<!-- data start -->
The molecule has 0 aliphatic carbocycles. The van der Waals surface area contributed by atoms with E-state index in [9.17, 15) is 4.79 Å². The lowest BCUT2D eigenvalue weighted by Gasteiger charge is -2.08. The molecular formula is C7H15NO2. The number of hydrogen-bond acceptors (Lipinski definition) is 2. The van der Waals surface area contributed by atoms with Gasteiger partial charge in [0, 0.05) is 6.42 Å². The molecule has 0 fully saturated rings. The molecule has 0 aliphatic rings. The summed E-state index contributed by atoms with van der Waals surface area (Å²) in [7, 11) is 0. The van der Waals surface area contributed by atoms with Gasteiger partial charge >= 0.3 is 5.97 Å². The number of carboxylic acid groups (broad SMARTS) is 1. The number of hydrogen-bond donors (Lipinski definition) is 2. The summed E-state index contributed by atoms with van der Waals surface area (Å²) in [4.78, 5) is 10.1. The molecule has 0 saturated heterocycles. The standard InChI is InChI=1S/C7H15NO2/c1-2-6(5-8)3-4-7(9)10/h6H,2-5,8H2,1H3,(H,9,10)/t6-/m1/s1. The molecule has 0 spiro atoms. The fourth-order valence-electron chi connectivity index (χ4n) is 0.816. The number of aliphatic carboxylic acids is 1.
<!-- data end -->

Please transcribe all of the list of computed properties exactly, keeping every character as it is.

The molecule has 0 aliphatic carbocycles. The van der Waals surface area contributed by atoms with E-state index in [9.17, 15) is 4.79 Å². The lowest BCUT2D eigenvalue weighted by Gasteiger charge is -2.08. The molecular formula is C7H15NO2. The number of hydrogen-bond acceptors (Lipinski definition) is 2. The van der Waals surface area contributed by atoms with Gasteiger partial charge in [0, 0.05) is 6.42 Å². The molecule has 0 fully saturated rings. The molecule has 0 aliphatic rings. The summed E-state index contributed by atoms with van der Waals surface area (Å²) in [7, 11) is 0. The van der Waals surface area contributed by atoms with Gasteiger partial charge >= 0.3 is 5.97 Å². The number of carboxylic acid groups (broad SMARTS) is 1. The number of hydrogen-bond donors (Lipinski definition) is 2. The summed E-state index contributed by atoms with van der Waals surface area (Å²) in [4.78, 5) is 10.1. The molecule has 0 saturated heterocycles. The standard InChI is InChI=1S/C7H15NO2/c1-2-6(5-8)3-4-7(9)10/h6H,2-5,8H2,1H3,(H,9,10)/t6-/m1/s1. The molecule has 0 spiro atoms. The fourth-order valence-electron chi connectivity index (χ4n) is 0.816. The number of aliphatic carboxylic acids is 1.